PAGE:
To the Least of our Brothers/Sisters

To the Least of our Brothers/Sisters

I read this article several days ago – and I have yet to come to grips with the recent events and the turmoil experienced by this particular mother and her son, along with the shooter, the victims, survivors, and all their family members.

This past Sunday, I had the unenviable task of providing an explanation to my 9 y/o son after the event was mentioned at my church and we received a recorded message from the principal of our son’s school that evening (and he just happened to be standing next to the phone when the call came in).  Fortunately he’s not into watching the news on TV or listening to the news on the radio.  He thinks the TV news is boring and NPR or any talk radio gives him a stomachache.  To my surprise, he didn’t respond w/crying or fear, but expressed the fact that what I told him “creeped him out.”  He said he had no knowledge of the incident before I told him about it.  We must listen to our children closely while examining what went wrong and to discover the real solutions.

I guess my only consolation is that OUR community has great Mental Health support and law enforcement.  There has been lots of effort on the prevention front and that is comforting – I can vouch for that as I stood side by side with them after 9/11 and continue to work w/them while serving some of our most vulnerable populations, recently-arrived or even established immigrants that need support.  However, there still exists that consternation in the back of my mind each day when I send my child off to school or step outside and imagine what could be.  School administrators and counselors need more specialized training to deal with these “out of the box” scenarios.  They have so much on their plate, but it must come to the forefront!  We are the lucky ones, but what about other communities that slip through the cracks because of lack of funding, advocacy etc.? 

Flashback: I remember vividly when Mi Mama y Mi Padrastro (stepdad) would recount the days events.  In particular, I will never forget when one of my brother’s high school classmates went missing – it was several weeks before authorities discovered his body at the area by Water Dog Lake, down the hill behind the local elementary/middle school.  The school just happened to be down the street from our house and Mi Padrastro used to take us on hikes down and up the mountainside when he had the time, or play soccer/baseball for hours on end.  I think I was about 10 at the time since I think my brother was a Freshman and he’s 3 yrs. older.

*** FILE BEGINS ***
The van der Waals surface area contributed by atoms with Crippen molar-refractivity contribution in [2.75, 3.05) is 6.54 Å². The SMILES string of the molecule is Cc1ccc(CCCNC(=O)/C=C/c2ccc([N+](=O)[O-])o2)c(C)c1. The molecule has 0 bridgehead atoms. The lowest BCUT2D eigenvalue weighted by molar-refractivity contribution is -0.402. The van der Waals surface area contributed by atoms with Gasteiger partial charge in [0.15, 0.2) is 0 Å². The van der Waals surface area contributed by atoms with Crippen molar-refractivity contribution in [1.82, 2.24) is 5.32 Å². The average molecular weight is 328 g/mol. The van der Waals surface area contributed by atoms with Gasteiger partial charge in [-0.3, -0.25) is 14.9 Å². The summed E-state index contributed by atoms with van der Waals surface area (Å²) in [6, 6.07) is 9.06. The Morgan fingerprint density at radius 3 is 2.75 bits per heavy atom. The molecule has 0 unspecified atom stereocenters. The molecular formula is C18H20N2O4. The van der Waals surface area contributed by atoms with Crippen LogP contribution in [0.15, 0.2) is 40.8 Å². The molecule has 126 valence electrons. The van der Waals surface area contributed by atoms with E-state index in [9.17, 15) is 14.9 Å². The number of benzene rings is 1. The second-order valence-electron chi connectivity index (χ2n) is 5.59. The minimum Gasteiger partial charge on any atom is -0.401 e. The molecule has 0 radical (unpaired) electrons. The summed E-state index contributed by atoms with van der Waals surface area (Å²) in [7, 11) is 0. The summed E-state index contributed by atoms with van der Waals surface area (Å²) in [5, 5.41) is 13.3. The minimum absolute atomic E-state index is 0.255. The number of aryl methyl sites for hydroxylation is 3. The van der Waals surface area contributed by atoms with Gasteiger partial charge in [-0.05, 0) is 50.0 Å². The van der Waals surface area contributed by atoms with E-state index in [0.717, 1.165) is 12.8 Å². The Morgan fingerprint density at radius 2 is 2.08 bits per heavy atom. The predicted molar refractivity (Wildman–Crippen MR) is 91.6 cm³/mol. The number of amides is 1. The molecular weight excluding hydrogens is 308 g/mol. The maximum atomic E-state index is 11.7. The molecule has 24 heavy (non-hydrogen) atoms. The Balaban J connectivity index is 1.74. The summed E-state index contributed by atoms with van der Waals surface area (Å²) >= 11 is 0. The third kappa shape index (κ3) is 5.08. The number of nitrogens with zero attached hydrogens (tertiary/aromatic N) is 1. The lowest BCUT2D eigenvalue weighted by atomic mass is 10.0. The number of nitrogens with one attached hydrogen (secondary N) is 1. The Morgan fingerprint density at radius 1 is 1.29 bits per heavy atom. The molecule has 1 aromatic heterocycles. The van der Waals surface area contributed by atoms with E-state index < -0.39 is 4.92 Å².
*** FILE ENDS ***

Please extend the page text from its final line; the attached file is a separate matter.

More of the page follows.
Mis padres (my parents) always watched the news in front of us, read the paper daily, and served as our protectors.  Yes, there were those occasional horrifying events that occurred and were unfathomable.  Yes, Mi Padrastro often referenced the Book of Revelation in the Bible and explained that God said once children start killing their parents, that will be the end of the world!  Could this have been something he brought with him from the Mayan tradition, having spent most of his childhood as an orphan in Guatemala?  Mis padres always kept everything out in the open, well, except for maybe some of those more sensitive subjects, like the birds and the bees 😉

In any case, I am not a cynic.  I want to still believe that everyone is still good, down deep inside.  I have hope that the “helpers” in our community and the nation can use the tragedy in CT (and all those prior) to turn around this disturbing trend, rally for expanded mental health assistance, and move us in the right direction.  It’s the least we can do to make the world a better place – and we owe it to Newtown…

Happy holidays everyone!